Spousal support can be a hot topic, but when a couple separates, it’s one that has to be discussed. The court has the ability to order one spouse to pay the other a portion of his or her income as support. The support is paid monthly and usually called spousal support, partner support or alimony.
The amount of spousal support paid is determined by looking at the length of the marriage, what each person pays or can pay to maintain their current standard of living, the age and health of each person and current debts and properties. Other factors that play a role in determining alimony include the tax impact alimony could have on the spouses and whether or not one spouse supported the other while he or she obtained a professional license. Other factors are also considered, depending on the couple’s situation.
What happens after spousal support is ordered?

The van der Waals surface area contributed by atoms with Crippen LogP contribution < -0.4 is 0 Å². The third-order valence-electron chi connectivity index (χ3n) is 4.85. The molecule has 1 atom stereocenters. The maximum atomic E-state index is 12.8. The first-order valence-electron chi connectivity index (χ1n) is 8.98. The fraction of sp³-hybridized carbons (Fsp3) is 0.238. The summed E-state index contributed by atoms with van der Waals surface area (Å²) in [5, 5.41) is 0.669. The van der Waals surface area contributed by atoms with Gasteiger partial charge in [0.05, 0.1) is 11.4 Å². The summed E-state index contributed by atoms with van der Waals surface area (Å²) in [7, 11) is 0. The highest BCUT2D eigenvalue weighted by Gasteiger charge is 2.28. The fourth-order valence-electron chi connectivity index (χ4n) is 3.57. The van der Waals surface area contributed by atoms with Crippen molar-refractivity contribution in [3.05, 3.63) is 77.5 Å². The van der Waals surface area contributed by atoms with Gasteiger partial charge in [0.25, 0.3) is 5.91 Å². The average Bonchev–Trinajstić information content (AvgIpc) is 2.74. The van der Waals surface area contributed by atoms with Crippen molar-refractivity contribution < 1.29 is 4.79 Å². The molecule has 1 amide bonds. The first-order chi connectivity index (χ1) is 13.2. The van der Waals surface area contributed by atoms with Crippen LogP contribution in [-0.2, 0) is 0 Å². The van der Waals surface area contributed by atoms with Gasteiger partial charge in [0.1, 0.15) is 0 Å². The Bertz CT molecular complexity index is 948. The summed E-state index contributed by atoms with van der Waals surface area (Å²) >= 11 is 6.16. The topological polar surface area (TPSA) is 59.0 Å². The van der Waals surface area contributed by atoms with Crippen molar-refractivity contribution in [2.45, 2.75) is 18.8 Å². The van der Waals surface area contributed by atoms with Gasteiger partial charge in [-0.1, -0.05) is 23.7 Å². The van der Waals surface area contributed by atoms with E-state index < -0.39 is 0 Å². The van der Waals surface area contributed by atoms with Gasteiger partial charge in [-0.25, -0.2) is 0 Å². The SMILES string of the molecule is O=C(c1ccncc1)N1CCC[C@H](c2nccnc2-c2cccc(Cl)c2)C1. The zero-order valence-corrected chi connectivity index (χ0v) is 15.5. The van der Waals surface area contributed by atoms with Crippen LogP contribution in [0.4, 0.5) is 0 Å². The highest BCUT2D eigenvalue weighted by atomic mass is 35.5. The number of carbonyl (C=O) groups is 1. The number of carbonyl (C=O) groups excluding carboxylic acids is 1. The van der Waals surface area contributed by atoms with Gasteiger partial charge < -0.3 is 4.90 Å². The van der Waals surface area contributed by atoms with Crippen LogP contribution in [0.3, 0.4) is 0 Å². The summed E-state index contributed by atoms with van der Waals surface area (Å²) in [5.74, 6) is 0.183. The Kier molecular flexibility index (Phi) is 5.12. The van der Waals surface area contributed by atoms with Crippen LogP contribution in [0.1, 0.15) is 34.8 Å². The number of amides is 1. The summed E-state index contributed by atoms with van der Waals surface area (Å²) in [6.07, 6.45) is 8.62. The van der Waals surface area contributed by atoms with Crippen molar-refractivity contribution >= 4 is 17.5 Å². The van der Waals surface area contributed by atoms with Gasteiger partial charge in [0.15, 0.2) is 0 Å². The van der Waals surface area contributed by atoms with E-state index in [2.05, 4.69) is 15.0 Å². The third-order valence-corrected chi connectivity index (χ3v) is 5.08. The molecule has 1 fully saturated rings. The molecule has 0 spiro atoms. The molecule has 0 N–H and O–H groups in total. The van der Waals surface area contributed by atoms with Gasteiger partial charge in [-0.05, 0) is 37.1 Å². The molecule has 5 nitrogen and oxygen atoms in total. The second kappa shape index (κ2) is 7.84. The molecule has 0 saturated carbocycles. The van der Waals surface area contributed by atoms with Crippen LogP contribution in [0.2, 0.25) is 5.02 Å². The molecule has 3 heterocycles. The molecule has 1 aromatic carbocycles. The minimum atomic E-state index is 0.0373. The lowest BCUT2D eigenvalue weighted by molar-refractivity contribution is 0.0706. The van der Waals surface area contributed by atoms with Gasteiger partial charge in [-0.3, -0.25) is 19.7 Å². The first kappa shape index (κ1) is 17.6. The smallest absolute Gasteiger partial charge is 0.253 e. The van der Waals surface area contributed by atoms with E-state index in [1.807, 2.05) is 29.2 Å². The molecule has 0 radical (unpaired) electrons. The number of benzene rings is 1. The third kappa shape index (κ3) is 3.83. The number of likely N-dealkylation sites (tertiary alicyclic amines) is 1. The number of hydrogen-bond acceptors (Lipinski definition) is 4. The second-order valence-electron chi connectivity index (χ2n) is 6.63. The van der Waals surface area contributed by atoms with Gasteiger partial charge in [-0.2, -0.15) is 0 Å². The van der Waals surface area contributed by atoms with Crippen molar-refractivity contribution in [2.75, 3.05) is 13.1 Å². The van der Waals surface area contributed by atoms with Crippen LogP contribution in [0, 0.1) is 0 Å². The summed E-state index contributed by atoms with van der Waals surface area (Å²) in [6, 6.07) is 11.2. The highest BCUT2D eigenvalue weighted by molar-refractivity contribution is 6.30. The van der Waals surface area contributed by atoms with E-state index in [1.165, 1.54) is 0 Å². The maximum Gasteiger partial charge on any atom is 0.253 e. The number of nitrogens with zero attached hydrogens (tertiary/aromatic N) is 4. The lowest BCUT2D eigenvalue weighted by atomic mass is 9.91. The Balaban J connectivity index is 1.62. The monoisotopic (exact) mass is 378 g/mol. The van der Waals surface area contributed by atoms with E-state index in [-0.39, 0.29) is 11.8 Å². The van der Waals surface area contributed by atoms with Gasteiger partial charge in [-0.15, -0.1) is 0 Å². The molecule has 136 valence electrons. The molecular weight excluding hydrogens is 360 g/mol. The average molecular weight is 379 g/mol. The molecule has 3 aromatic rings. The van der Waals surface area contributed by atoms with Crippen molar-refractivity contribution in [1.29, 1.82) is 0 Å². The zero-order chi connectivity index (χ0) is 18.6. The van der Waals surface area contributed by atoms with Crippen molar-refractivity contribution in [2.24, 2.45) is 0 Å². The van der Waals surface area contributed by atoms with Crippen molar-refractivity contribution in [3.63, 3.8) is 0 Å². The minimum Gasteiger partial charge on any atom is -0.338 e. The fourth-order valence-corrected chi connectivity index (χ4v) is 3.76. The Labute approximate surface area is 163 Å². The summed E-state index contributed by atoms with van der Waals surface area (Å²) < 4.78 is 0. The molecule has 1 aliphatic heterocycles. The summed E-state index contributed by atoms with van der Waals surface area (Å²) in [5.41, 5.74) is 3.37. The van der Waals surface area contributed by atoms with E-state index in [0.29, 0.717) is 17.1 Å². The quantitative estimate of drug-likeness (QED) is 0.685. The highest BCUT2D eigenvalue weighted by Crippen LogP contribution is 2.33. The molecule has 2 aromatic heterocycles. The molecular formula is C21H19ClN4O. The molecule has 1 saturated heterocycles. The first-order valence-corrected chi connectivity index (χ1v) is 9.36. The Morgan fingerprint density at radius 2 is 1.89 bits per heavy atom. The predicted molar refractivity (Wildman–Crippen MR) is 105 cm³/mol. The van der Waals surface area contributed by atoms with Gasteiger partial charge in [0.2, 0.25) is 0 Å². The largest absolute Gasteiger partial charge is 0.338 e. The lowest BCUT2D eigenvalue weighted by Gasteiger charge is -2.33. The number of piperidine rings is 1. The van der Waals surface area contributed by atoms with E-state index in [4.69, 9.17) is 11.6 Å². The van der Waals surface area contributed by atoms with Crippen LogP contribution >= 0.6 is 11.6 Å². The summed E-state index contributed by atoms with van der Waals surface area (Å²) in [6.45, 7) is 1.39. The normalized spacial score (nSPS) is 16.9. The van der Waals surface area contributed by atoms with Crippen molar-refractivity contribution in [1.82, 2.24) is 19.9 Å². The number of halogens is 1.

When spousal support is ordered, the spouse ordered to pay has to do so until the court releases him or her from that obligation. Failing to pay spousal support can result in wage garnishment for the amount in arrears. Interest is added to any balance in arrears.
Other serious consequences of not paying spousal support include being found in contempt of court and sent to jail. Usually, this is a last-ditch effort to make someone pay, and it’s not used unless all other options have been exhausted. Your attorney can help you reach out to the courts if you aren’t receiving the spousal support that has been ordered to you.
Source: California Department of Justice, “Spousal/Partner Support,” accessed Nov. 08, 2017